New Delhi: The box office will witness variations of romance this weekend when Rajkumar Santoshi's 'Phata Poster Nikhla Hero' and Ritesh Batra's debut film 'The Lunchbox' hit the screens Friday.
Critically acclaimed, 'The Lunchbox' seems to be a good option for the viewers.
Featuring Irrfan, Nawazuddin Siddiqui and Nimrat Kaur, the film is being promoted and released by Bollywood filmmaker Karan Johar.
It has already received huge success at international film festivals and even bagged the Critics Week Viewers Choice Award also known as Grand Rail d'Or at the 66th Cannes Film Festival.
The budget of the film has not been revealed. However, it has not been made on a high budget.
"I cannot reveal the budget of the film. All I can say is that it is a low-medium budget film. It is a small film," Vivek Rangachari of DAR Motion Pictures, one of the co-producers of the movie, told IANS.
"The film has been liked so much because it is very local and India-specific and honest to the details about India. It's so local that's why it's universal," Batra, who hopes the movie does well in India too, told reporters.
It has been presented by filmmaker Karan Johar and co-produced by Anurag Kashyap and Guneet Monga, among others.
Batra has not only shot in different parts of Mumbai for 'The Lunchbox', but also for his next film 'Photograph'. And he doesn't mind people associating the city with him.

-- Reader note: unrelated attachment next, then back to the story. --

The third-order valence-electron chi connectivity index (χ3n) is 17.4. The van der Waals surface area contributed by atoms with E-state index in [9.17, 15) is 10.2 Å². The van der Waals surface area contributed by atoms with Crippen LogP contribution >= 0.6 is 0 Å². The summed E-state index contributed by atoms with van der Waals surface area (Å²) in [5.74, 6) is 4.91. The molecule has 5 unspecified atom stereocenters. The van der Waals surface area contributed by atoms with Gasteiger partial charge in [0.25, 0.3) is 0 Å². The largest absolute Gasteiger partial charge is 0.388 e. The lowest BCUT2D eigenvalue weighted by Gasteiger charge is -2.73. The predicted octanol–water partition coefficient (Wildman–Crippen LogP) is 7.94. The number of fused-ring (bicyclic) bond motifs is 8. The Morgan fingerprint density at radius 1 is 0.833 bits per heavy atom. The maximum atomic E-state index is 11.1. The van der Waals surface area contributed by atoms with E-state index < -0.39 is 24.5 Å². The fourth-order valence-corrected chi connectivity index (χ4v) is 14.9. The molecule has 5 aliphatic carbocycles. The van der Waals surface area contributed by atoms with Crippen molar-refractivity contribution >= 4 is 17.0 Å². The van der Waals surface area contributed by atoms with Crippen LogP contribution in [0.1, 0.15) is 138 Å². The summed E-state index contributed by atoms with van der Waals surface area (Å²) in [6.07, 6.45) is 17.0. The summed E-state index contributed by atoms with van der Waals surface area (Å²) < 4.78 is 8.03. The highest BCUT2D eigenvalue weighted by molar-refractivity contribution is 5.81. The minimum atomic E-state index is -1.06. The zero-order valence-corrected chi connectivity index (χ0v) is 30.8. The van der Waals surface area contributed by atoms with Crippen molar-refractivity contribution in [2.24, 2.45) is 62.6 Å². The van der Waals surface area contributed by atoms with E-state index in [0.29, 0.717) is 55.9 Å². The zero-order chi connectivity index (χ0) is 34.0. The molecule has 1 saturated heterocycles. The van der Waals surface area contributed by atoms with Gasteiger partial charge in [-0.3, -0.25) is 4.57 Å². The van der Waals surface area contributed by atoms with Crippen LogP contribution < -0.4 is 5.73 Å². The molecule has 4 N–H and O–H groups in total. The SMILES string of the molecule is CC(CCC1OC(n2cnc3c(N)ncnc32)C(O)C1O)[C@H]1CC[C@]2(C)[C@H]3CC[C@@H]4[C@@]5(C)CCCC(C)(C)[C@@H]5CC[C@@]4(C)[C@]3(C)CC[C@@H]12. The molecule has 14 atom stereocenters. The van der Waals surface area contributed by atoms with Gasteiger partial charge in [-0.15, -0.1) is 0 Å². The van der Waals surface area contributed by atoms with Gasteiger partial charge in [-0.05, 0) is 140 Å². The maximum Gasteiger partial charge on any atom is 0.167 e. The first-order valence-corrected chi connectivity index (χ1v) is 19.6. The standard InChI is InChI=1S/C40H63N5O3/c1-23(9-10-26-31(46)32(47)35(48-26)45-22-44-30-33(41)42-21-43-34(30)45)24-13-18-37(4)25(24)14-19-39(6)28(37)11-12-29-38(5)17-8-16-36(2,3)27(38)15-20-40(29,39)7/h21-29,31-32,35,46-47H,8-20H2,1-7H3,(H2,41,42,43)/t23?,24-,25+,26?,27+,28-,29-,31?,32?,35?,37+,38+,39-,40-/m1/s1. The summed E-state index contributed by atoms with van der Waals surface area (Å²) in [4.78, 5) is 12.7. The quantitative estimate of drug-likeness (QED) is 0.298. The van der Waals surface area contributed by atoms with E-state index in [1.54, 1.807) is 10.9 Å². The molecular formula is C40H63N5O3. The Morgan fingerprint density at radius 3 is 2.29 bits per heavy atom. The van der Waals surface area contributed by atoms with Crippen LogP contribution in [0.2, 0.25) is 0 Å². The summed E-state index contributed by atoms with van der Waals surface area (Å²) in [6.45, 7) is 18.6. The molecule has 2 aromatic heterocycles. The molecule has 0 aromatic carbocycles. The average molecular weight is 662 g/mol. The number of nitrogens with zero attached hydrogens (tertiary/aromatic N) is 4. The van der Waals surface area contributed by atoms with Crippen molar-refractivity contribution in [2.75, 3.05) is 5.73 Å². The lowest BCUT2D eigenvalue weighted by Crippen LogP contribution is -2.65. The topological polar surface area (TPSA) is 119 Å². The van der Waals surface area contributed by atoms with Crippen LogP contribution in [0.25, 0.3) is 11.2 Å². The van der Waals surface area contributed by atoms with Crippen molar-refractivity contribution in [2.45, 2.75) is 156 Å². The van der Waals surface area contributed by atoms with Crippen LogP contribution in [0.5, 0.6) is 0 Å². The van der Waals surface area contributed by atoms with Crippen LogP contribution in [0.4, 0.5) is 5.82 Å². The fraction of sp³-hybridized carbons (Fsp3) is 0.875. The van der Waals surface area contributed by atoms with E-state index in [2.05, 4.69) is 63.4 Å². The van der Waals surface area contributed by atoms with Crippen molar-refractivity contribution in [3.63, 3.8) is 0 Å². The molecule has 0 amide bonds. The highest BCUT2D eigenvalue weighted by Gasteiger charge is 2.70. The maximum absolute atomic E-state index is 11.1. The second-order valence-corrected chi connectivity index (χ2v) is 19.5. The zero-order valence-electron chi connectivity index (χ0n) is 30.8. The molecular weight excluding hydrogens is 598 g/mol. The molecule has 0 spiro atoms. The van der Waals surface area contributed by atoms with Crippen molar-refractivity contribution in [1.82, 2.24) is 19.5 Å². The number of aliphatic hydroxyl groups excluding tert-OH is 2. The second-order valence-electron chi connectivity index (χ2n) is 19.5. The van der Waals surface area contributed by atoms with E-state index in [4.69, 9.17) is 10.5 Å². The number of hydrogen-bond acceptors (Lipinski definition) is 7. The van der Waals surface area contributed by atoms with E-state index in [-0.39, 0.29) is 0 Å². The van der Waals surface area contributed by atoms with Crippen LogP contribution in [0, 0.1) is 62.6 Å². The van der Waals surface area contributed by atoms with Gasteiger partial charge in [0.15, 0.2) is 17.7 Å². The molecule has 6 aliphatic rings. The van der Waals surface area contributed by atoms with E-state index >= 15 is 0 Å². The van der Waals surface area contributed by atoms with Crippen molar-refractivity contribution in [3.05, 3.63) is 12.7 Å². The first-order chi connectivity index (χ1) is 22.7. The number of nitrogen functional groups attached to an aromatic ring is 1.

"I grew up there. If Mumbai is associated with me as a filmmaker, it would just be my pleasure and honour... I love the city. It's my home. When it's part of your home, you like the best," he said.
"The film is a complete dish. It increases your hunger, both stomach's and your heart's. So it's a complete meal," said Irrfan in an interview.
"The director's style of telling the story is fresh and new. It inspires you to fall in love, something that people are forgetting these days. Love is becoming mechanical and need-oriented. The film reminds you of the real love that exists," he added.
Actress Nimrat Kaur, who makes her debut in Bollywood with the film, says the film has the potential to make a place in the viewer's system.
"The film slowly makes a place in your system. There is a huge space in the film for the audience to enter...," Nimrat said in an interview.
"There is a lovely sensation, which I felt when I saw the film for the second time because the first time I got completely lost in it. So it will appeal to anybody," she added.
The film has already carved a niche for itself in the film festival circuit. It was recently screened at the Toronto film festival and won Critics' Week Viewers Choice Award at Cannes this year.
The makers would be hoping for the film to translate its critical success into box-office collections.
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